Last year, the BfArM decided that the respective legal provisions for the irradiation of ready-made pharmaceuticals would also apply to products containing cannabis, in particular, cannabis flowers. These have to hold a respective license under the act for the treatment of pharmaceuticals with radioactive or ionizing radiation (AMRadV), which is the law for the irradiation of pharmaceuticals.
Following this decision, the Canadian cannabis producer Aurora was forced to take its cannabis products off the German market because they had been irradiated and the company didn’t hold the license. Meanwhile, Aurora has actually received the necessary irradiation licenses and is now back in business.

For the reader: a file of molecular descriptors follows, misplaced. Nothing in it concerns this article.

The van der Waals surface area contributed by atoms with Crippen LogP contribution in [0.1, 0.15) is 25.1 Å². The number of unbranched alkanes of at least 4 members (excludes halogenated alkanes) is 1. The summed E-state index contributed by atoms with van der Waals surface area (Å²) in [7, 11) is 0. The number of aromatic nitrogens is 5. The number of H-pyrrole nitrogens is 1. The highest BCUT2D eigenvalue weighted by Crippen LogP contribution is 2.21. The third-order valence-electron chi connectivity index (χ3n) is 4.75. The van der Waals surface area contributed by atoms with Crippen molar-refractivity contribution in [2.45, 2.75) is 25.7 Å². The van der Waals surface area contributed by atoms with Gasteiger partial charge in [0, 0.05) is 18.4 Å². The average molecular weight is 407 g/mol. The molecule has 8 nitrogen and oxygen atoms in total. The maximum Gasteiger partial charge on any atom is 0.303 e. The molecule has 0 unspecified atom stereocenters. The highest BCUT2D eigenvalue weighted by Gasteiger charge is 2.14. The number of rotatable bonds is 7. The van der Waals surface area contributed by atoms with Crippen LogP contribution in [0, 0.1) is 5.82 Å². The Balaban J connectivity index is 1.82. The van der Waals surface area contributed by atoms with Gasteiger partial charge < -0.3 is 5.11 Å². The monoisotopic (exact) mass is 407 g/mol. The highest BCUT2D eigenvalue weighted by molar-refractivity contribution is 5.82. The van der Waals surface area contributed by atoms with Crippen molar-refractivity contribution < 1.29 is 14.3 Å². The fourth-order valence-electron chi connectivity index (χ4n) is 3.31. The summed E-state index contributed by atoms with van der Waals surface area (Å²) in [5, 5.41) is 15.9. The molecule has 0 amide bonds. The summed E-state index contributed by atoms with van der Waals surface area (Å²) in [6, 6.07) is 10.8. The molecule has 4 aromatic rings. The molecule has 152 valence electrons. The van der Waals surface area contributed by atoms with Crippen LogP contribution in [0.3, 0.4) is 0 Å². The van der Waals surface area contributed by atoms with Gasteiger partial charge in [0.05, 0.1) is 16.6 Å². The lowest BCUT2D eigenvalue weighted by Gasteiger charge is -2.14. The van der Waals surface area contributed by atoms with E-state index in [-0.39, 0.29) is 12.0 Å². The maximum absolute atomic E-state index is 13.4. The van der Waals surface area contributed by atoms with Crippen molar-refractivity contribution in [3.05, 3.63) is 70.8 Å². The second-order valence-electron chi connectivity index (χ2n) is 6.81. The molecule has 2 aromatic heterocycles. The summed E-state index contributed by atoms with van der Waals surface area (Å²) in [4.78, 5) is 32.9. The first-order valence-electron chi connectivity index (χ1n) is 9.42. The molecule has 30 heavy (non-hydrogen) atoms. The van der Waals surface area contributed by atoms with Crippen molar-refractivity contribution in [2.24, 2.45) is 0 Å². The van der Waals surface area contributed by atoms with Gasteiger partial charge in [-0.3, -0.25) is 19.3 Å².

Now that the UK has left the EU, do you think there will be any changes regarding medical cannabis importation and exportation?
The point is that the EU member states always had a heterogeneous regulatory environment for medical cannabis. This is no different now and will probably not change just because of Brexit. Interestingly, the harmonization process the EU Commission announced last year, doesn’t seem to be proceeding very quickly.
On the other hand, we’ve seen some reactions from the UK authorities regarding CBD products. So far the UK was one of those countries where CBD products were sold widely and broadly, and this has now been reviewed. The respective authorities have decided that any food supplement containing CBD has to be given a novel food status. Companies have to apply for authorization of their CBD extracts and isolates by the end of March 2021. Otherwise, the product has to be taken off the market.